There’s been all manner of hullabaloo in the last few years over how food makes its way from wherever it started — ground, tree, plant, pig, chicken, cow — to the kitchen table (or if you’re me, to the deli counter sandwich). And that’s all well and good; I don’t know that I need to be made aware of my chicken’s first name, but there certainly isn’t any harm in knowing some stuff about the things you put in your mouth (that’s what she said).
Mary Roach, however, is concerned with none of that. Whether you’re eating a farm-raised chicken named Sarah — whose hobbies including pecking, clucking and the occasional egg — or spending an evening attempting to house a 40-piece McNugget meal is of no concern to Roach. She cares only about what happens after.
Gulp, like each of Roach’s books before it, is focused on the details of a fascinating and yet under-appreciated element of science, in this case the voyage of sustenance from one’s fork to one’s toilet. As always, Roach has trolled countless original sources to come up with a list of engrossing (and often gross) issues, things like “What’s the relationship between smell and taste? and “Can you eat with your butt?” She tackles each gamely, and her detailed chapters are full of impressive research, valuable consultation with experts, and fabulous juvenile humor. For example:
“Of all the so-called variety meats, none presents a steeper challenge to the food persuader than the reproductive organs. Good luck to Deanna Pucciarelli, the woman who seeks to introduce mainstream America to the culinary joys of pig balls. ‘I am indeed working on a project on pork testicles,’ said Pucciarelli, director of the Hospitality and Food Management Program at—fill my heart with joy!—Ball State University.”
Classic Roach. Gulp is full of tidbits like this, though it doesn’t lack for deeper scientific dives either. And as always, the true stars are the people, the scientists and doctors and researchers who can expound on the diverse intricacies of saliva, or show you a pair of laboratory-issue farting pants. Roach also speaks at length with a prison inmate, who shares with her all the ins and outs (so to speak) of “hooping”: smuggling contraband into the building via your…backdoor. She even talks to Elvis’s doctor. Indeed, another selling point for Gulp: In this book you will learn a great deal about how hard it was for Elvis to go No. 2.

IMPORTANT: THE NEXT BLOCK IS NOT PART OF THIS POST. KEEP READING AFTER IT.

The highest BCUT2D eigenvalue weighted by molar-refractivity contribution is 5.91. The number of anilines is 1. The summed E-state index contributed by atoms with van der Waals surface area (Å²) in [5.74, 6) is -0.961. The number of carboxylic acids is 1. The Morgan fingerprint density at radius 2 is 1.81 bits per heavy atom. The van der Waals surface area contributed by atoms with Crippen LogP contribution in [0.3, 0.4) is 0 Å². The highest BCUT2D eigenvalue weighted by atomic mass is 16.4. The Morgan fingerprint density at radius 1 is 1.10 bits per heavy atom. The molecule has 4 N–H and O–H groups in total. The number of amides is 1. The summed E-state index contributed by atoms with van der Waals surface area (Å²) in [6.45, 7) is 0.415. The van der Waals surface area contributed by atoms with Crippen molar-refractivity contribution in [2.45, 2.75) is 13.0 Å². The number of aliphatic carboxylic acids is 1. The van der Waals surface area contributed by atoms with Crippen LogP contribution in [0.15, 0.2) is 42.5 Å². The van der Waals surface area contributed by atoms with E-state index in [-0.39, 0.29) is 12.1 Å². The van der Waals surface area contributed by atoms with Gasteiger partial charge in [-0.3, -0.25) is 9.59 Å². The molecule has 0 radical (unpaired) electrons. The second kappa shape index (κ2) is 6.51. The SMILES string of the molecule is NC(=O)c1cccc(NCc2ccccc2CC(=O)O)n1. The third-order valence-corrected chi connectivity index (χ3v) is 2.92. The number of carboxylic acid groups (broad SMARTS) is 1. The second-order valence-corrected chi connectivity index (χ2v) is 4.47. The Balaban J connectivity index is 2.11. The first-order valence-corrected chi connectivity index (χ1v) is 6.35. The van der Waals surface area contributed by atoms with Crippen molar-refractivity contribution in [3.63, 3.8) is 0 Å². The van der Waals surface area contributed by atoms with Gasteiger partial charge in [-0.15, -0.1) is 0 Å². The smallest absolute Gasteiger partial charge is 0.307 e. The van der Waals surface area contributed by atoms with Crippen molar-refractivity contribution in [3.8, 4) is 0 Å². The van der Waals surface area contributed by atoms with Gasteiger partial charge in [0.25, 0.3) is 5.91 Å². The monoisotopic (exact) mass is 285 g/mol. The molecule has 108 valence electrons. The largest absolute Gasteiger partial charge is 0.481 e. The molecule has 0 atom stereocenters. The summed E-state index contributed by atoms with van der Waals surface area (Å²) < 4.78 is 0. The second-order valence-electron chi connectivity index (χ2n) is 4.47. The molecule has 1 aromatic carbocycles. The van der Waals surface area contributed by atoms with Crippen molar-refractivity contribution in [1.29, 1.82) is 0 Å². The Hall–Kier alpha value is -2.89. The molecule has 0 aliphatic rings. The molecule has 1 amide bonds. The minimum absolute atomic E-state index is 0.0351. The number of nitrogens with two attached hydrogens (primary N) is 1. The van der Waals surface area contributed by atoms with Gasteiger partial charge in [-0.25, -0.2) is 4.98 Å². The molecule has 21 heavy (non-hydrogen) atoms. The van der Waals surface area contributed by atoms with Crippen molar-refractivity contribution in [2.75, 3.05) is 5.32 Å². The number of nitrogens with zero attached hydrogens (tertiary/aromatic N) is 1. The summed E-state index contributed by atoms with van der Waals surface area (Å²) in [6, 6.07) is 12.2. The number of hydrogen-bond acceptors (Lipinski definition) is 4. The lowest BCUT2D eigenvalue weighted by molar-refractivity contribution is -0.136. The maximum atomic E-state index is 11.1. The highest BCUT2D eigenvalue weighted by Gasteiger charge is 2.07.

More than any of Roach’s past books, Gulp in this way vies for the gross-out factor. Reading on the train yesterday, I had to angle myself away from the guy next to me, lest he see the diagram of stool types I was examining. At the same time, there’s something hilarious and refreshing about Roach confronting us with all the nasty nitty gritty of something so mundane as eating and going to the bathroom. After covering death, the afterlife, sex, and space, Roach has in Gulp aimed for something more relatable, though under-discussed. …Perhaps in some cases understandably so.
I first fell in love with Mary Roach after reading Stiff, her debut book about the employment of human cadavers in everything from car-crash simulations to body farms. It’s a book that forced me to rethink my historical aversion to nonfiction, and the book that made me decide I want to donate my body to science. Some people may think it weird, but I find something darkly hilarious about imagining my dead self behind the wheel of a road-untested 2065 Toyota Prius, or being the final exam upon which a nervous 22-year-old med student’s anatomy grade depends. (“Don’t worry,” I will think to him or her from the beyond. “I’m pretty sure everything’s in there.”)
Gulp isn’t as a good as Stiff, for reasons I can’t quite put my finger on, but it’s still very good. Roach introduces us to fascinating history, and the most endearing and dedicated people who, for all their social skills, must still have a hard time at cocktail parties (“…and then I inserted the food into the fistulated cow…”) Roach seems like a fun person to know, and reading her books isn’t just learning, but learning through her eyes. She makes science quirky and light, even when it’s gross or sad or even cruel. She manages to find the amazing in everything, and that’s something.
[More book reviews at SorryTelevision.com]